Later history

The relationship between Elizabeth Taylor and Richard Burton was characterized as a fire-and-ice relationship, which began on the sets of Cleopatra in 1961, while both of them were married to others at the time. The passionate and intense love between the two actors was clearly evident to all those who worked on the movie sets. Eventually, Burton divorced his wife Sybil Williams and Taylor divorced her husband Eddie Fisher. The two of them finally got married in 1964. Even though their marriage did not go down well with their fans, and sent sensational shock waves around the world, the intensity of the love between them was undeniable.

As a devoted husband, who was passionately in love with his wife, Burton lavished extraordinary jewelry on Liz, throughout their relationship. Burton's attachment to his wife was so intense that at one time he said, "I cannot see life without Elizabeth. She is my everything-my breath, my blood, my mind and my imagination."Some of the expensive jewelry which Burton presented to Liz include the following :-

(1) A Bulgari pendant set in platinum with an 18.61-carat emerald surrounded by diamonds. This was the first piece of jewelry used by By Burton to propose to Taylor.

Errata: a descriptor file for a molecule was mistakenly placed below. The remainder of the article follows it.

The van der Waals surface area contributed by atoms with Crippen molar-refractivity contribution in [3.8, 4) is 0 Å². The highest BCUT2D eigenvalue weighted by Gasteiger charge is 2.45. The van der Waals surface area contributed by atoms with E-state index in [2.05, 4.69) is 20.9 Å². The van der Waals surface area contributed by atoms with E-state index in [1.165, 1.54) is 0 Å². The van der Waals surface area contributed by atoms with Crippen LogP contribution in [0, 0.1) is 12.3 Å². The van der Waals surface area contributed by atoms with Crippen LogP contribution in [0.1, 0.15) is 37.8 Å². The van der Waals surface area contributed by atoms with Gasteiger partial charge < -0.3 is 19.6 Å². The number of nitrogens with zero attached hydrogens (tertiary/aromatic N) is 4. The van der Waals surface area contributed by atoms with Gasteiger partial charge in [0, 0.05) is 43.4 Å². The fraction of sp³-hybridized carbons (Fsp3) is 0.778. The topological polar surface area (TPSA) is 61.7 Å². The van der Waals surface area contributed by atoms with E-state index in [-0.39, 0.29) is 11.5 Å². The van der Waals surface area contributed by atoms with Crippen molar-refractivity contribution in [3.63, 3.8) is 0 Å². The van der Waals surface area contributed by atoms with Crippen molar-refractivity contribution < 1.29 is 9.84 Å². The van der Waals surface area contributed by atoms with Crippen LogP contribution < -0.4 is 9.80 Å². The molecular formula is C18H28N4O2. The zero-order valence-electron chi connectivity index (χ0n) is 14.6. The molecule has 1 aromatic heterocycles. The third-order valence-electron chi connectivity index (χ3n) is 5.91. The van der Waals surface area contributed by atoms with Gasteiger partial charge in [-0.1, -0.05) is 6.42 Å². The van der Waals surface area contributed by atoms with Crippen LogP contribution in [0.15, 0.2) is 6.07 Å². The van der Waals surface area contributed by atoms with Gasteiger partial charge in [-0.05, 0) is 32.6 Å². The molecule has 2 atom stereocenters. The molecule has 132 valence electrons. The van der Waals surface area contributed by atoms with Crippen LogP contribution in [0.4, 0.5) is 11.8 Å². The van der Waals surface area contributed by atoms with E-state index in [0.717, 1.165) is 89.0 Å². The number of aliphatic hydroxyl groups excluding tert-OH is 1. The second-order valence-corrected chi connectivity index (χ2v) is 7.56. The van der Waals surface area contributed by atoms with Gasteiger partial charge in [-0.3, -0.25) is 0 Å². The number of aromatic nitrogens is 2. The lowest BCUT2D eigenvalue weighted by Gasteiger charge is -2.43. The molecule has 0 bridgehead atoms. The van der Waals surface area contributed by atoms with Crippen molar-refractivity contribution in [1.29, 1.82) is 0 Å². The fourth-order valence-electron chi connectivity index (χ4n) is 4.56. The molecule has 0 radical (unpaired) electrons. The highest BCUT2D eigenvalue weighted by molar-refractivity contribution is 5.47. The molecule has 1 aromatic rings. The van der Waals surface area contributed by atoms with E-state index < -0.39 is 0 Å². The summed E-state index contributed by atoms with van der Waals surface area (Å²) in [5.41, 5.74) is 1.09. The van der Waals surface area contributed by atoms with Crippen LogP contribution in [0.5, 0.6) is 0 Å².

(2) The 33.19-carat, Asscher-cut Krupp diamond set in a platinum ring which Burton purchased for US $305,000 at a Sotheby's auction in 1968.This had formerly been part of the estate of Vera Krupp, second wife of the steel magnate Alfred Krupp. This is the only piece of jewelry she wears constantly in her hand, and she seems to have a strong personal attachment to the Krupp Diamond. She had been seen wearing it in a number of her post-1968 films. She was also seen wearing it on CNN's Larry King LIVE in 2003.

(3) The tear-shaped La Peregrina Pearl, which Burton purchased for £15,000.The pearl was originally discovered by a slave in the Gulf of Panama in 1500s and given to Spain's Prince Philip 11,who later offered it as a wedding present to Queen Mary Tudor of England.

(4) But the most outstanding of all the gifs that Liz Taylor received from Burton, was the 17th century heart-shaped Taj Mahal diamond, given to her on her 40th birthday in 1972. The stone is fairly large and flat, with an Arabic inscription on either side. It is set with rubies and diamonds in a yellow gold necklace. This gift was indeed a symbol of the affection and true love shown by Burton to his wife Liz Taylor, just as much as the same stone given as a gift by Emperor Shah Jahaan to his beloved second wife Mumtaz Mahal in the 17th century symbolized the true love and affection of the emperor towards his beloved. The Taj Mahal that Emperor Shah Jahaan built after Mumtaz Mahal built died in 1631, immortalized their great relationship. "I would have liked to buy her the Taj Mahal ,"Burton remarked ,"but it would cost too much to transport. This diamond has so many carats, it's almost a Turnip."then he added "Diamonds are an investment. When people no longer want to se Liz nd I on the screen ,then we can sell off a few baubles."